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Healthy Insurance Part Four: Keep Your Records Straight

March 23, 2010

There are a lot of things that I’m really good at. Anything involving paperwork, bookkeeping and organization is not amongst them. Thank goodness that in this fancy day of gee-whiz technology, all my medical records are stored in the big computer nerve-center and can be pulled up with the push of a button.

Or not.

As you know by now, I was in a car accident a year ago, and only found out a month ago that I have a badly broken neck. This has led to the obvious question: why didn’t the x-rays catch this a year ago?

I can’t answer that question because I’m not a radiologist, and I haven’t even seen the x-rays. They were taken, someone looked at them and sent a report to my doctor. My doctor didn’t even see the actual x-rays. He read the report, and faxed it over to my Physical Therapist and Massage guy so that they could design a treatment plan. I didn’t question this, I figured they know what they’re doing. I also didn’t ask for a copy of the x-rays because the last thing in the world I need is more clutter in my house.

But now, I would like to know why no one caught the broken neck a year ago. So would my lawyer. So imagine my surprise when I got an email from my lawyer stating that there is no record that I ever had x-rays taken, and no report stating that nothing is wrong with my neck. Every other piece of information on me is there, these are missing.

I called the clinic that is handling all my treatments and they confirmed that there were no records of my ever having had x-rays, and no report on file. Puh-leez.

I called my Physical Therapist, got a copy of the report that I knew perfectly well existed. I then called the clinic back and said, “I have a copy of the report right here, here is what it says, here’s when and where and by whom it was issued, please check your records again. I will be there in an hour to pick up the original report and a copy of the images.”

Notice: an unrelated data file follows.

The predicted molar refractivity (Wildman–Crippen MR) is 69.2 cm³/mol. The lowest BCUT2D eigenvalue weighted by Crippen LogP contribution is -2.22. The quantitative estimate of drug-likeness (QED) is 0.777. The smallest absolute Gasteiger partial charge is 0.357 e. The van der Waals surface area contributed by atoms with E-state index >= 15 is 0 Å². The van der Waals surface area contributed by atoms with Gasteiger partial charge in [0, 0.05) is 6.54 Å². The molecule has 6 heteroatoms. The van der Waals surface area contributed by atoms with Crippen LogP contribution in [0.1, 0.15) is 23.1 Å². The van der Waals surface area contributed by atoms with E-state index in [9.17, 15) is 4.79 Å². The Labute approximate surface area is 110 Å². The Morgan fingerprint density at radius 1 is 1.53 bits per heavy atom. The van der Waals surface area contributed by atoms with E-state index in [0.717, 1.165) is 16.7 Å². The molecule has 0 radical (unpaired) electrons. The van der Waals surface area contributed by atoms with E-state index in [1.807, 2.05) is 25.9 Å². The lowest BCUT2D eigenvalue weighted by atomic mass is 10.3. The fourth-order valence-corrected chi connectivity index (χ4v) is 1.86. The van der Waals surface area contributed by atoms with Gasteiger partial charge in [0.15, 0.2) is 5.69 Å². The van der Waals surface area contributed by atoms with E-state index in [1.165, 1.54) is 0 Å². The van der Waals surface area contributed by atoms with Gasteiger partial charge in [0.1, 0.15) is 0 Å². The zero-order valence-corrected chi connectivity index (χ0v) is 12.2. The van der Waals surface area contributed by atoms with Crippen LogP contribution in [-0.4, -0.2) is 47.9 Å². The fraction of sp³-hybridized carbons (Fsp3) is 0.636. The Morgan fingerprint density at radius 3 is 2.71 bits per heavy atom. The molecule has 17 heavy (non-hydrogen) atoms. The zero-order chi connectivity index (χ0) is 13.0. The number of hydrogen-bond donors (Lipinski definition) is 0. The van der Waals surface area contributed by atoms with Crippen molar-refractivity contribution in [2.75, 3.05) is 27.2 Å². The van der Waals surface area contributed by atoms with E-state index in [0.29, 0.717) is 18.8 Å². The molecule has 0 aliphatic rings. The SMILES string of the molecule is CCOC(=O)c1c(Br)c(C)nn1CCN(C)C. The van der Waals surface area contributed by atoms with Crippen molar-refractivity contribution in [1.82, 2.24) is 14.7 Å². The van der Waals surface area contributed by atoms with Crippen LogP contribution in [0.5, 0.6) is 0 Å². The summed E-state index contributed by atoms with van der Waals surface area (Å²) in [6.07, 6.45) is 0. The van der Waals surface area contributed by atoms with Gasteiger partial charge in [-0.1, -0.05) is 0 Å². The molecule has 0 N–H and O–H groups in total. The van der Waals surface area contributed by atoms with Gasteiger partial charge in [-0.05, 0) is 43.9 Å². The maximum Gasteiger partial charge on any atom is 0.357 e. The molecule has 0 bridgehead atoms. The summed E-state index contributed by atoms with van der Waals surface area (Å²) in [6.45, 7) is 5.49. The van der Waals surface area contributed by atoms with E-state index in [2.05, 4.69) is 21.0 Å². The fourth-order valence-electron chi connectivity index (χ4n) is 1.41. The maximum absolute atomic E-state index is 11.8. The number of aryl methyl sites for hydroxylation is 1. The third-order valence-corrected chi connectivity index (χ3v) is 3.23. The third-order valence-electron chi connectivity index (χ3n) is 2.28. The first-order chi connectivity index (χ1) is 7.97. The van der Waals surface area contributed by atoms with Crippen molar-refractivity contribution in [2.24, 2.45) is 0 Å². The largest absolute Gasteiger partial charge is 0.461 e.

“Please hold Ms. Royse, let me see what I can figure out.”

Needless to say, my record magically re-appeared. I don’t know if they were trying to pull something on me or if it was an honest mistake. I do know that having a copy of my records at my fingertips made all the difference. So here are your marching orders for today:

1. Get a copy of all your records. Every doctor’s appointment, x-ray, blood test etc…. Have them print out a copy at the time of service. File it away so that you have it if you need it.

2. If they want to charge you money for x-rays, MRI’s, CT Scans and the like, have your primary care physician order copies, they will generally give them to doctors for free, and your doctor will generally give you copies. I know that Harborview, who did my MRI and CT Scan wanted to charge me $100, to get copies of the images. But they gave them to my doctor.

3. I know this is old advice, but it’s advice I wish I had taken. Get a second opinion. If I had gotten a copy of my x-rays and taken them to someone else to read, it is possible they would have caught the break. Or have told me that I should get further testing because there were things that were unclear. Yes, it’s only a possibility, not a guarantee, but in the crazy gamble that is our healthcare system, it’s best to stack the odds in your favor.

And on that note, I’m going to go pick up the pretty pictures, and take them to someone else to read. I’m willing to believe that it was an innocent mistake, but I’d like to make sure.

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